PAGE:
The biggest crossover since Avengers

Also in today's edition: Etsy gets gutsy, Netflix's gotta pay in Korea, Cairn has a friend

Good morning! Last year was a weird one. It recorded one of the highest unemployment rates because of the pandemic induced layoffs but according to reports, the number of rich Indians grew at a rate of 5.9%. Another example of a K-shaped recovery.

Anyway, on to the day’s stories. 

  1. Zomato has eyes for Grofers.

  2. Zuckerberg’s got a $1 trillion boost.

  3. Moderna is coming to India. Finally.

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Zomato’s Playing Chess With Swiggy

Soon-to-list food tech unicorn, Zomato, has reportedly made a play for Grofers. Zomato, along with Tiger Global, will invest a shade over $120 million in Grofers at a $1 billion valuation. All of this with an eye towards an eventual acquisition. Zomato, according to a CapTable report, is also planning to increase the amount it planned to raise in the market. Earlier, the food-tech company wanted to raise $1 billion in primary capital, now it plans to raise $1.2 billion.

Two threads: There are two interconnected threads here. One, it makes Zomato more palatable to potential institutional investors who are looking at Swiggy, which optimises its delivery personnel to do food and grocery deliveries. Two, Grofers primarily targets a non-premium user base, with low order values. This is an important customer segment for Zomato, which has seen a surge in order values and customers willing to pay a delivery fee. This mix of customer base will keep its topline healthy despite lockdowns and a slowing economy.


Covid-19 Roundup: Things Are Looking Up For India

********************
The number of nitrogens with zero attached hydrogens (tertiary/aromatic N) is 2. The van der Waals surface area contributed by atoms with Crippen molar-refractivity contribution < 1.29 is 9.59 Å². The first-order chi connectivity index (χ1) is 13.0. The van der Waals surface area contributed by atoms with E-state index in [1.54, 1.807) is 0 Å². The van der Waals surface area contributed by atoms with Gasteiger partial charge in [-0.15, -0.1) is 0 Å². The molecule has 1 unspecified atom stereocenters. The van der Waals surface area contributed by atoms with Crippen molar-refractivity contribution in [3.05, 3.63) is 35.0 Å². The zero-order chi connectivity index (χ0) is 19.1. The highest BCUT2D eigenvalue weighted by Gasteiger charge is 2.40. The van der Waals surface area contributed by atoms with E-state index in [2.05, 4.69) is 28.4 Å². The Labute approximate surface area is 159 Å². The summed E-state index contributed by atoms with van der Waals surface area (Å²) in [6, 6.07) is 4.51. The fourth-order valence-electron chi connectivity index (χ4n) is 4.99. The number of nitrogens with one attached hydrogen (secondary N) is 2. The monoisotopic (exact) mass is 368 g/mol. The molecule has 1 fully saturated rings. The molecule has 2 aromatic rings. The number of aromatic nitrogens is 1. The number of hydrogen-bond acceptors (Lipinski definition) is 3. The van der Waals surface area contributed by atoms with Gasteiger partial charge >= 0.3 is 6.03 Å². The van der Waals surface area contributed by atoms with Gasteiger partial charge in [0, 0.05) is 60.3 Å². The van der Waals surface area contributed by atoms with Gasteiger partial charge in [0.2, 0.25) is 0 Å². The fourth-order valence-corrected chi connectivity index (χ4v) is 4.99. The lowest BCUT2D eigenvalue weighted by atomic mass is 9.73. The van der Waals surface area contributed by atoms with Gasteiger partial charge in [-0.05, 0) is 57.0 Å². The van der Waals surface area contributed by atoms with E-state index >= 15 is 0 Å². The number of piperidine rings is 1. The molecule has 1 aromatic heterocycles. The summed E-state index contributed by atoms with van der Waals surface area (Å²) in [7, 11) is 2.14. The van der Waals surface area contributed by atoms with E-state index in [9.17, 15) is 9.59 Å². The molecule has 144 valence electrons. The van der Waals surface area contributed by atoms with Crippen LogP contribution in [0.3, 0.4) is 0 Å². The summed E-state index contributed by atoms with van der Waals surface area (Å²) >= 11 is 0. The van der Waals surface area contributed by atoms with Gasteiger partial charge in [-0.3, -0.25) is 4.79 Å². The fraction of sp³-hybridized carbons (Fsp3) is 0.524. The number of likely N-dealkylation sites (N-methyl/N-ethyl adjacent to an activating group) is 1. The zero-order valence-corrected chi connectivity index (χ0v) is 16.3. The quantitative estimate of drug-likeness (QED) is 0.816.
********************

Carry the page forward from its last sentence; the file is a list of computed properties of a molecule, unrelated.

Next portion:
A peer-reviewed Indian Council of Medical Research (ICMR) study says the coronavirus third wave will not be as severe as the second. That would be a relief but authorities are busy preparing for it, training medical staff, and aggressively vaccinating citizens. India’s vaccination coverage now exceeds 328.5 million.

Good news: Pharmaceutical company Cipla has been granted approval by the Drugs Controller General of India to import the Moderna vaccine for restricted emergency use. Johnson & Johnson won’t be undertaking local trials for its single-shot vaccine in India, and is looking to speed up its availability. And, a UK study has found that a mix-and-match approach to covid vaccines can give good protection against the virus.

Vaccination scam? Madhya Pradesh had set a national record of administering 1.7 million vaccines in a single day. Apparently, among the vaccinated was 13-year-old Vendant Dangre. India is yet to vaccinate those under 18. There are a growing number of people claiming that they’ve received vaccination certificates but no jabs.


Facebook’s Antitrust Win Is Worth $1 Trillion

ICYMI, Mark Zuckerberg had a great (an understatement!) Monday. Not just because a federal judge threw out two antitrust cases brought by the FTC and 40+ states respectively, but because Facebook crossed an important milestone as a result of the ruling: $1 trillion in market capitalisation. That makes Facebook the fifth American company, and notably, the first founded in this century to breach that mark.

But what happened? The FTC and states had gone to court to unwind Facebook's acquisitions of Instagram and WhatsApp. The cases were dismissed (verdict, pdf) by the federal judge on Monday.

Whoa, but why? The cases were thrown out for two major reasons: the government failed to prove that Facebook held a monopoly over social networking, and the states waited too long to bring such a case. The judge said the FTC failed to establish that Facebook dominated the "personal social networking" market. This also comes in the shadow of the six antitrust bills introduced in the US Congress.

More good news: Closer home, the Kerala High Court dismissed a PIL seeking a ban on WhatsApp. And well, by the time you read this, Facebook's newsletter offering and Substack competitor, "Bulletin" will be up and running.

The Signal

The ruling is a shot in the arm for Zuckerberg, and the market agrees (FB shares rose 4.2%). The setback notwithstanding, US lawmakers have hinted that it only steels their resolve to reform antitrust laws.

Facebook may not be entirely off the hook with scrutiny expected to continue beyond US shores (EU, India, etc.) and in areas beyond antitrust, like disinformation and content moderation, and other platform dynamics. For now, a hump is crossed. Tomorrow, in Zuck-world, could well be a new day.


India Could Lose Emerging Market Status